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Silent killer of Black American women

Ray Jordan | 10/3/2013, 1:33 p.m.
Kimberly Edwards, a recent college graduate, chooses a headstone for her mother’s grave. Seated to her left is Raymond Carroll with Lincoln Memorial Cemetery. Edwards said that her mother died from AIDS, a secret the two kept from family and friends until her mother was too sick to hide it any longer. Photo by Robyn H. Jimenez

As a result, upon meeting Mukamtagara Jendayi, who at the time was a graduate student studying Women’s Studies at Texas Women’s University, they both founded The Afiya Center for HIV Prevention and Sexual Reproductive Justice, or simply known today as The Afiya Center.

Afiya, the feminine Swahili word for health and wellness, seemed appropriate for Jones and the center’s work, which looks at the health issues of women, and particularly women of color, through a social justice and human rights framework.

“Challenges for Black women have been as simple or as complex as being relevant in the conversation. The average Black woman has almost never been encouraged to prioritize herself, so not being prioritized in the battle against HIV was almost normal,” Jones said. Therefore, she affirms that the work of The Afiya Center is “unapologetically” centered on the health and wellness of Black women and girls.

These challenges have not been simply theoretical but a lived experience for Michelle Anderson, an HIV activist and African American woman living with HIV. Anderson, who found out she was HIV positive while at a treatment facility for drug abuse, assumed her HIV infection was the result of a lifestyle of addiction. This assumption remained until she later discovered a former long-term boyfriend was also HIV positive, meaning she was likely infected prior to the hardships of her drug addiction.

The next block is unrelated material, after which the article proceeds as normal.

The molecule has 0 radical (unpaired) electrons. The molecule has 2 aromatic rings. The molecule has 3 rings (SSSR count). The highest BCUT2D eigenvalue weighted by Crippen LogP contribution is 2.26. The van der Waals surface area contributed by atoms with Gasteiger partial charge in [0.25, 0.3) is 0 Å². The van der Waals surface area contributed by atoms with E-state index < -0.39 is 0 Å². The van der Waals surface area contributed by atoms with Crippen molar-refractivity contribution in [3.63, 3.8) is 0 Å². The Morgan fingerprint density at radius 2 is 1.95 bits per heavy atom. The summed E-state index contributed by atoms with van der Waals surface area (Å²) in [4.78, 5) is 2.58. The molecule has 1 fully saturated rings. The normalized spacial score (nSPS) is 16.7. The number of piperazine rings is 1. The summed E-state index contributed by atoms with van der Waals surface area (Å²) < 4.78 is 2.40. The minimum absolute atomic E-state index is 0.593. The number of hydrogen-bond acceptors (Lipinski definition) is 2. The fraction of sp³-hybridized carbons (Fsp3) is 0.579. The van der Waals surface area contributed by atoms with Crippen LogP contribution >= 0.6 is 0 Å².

The dating habits of Black women, Anderson points out, contribute to the unique experiences of African American women in the fight against HIV/AIDS. “African American women are more likely to date within their race and their community. So, if you live in a community where the viral load is high, this puts [Black] women at greater risk of exposure.” This, along with condom negotiation, domestic violence, drug usage by either partner, the lack of knowledge surrounding HIV and reproductive health, and high rates of poverty, Anderson contends, are all part of distinctive social determinants that make prevention efforts among Black women unique.

Like Jones, Anderson’s personal story turned her to advocacy. “I turned to activism because I didn’t want another woman to become infected with this disease. I was taught that my story did not belong to me if there was another woman hurting and broken and in need of hearing it. I want women to see, there is no difference between me and them. I may be positive and they are not, but the vulnerabilities associated with HIV and women are the same. We love and we love hard. I didn’t do anything wrong to become infected. All I wanted was to love and be loved. What’s wrong with that?”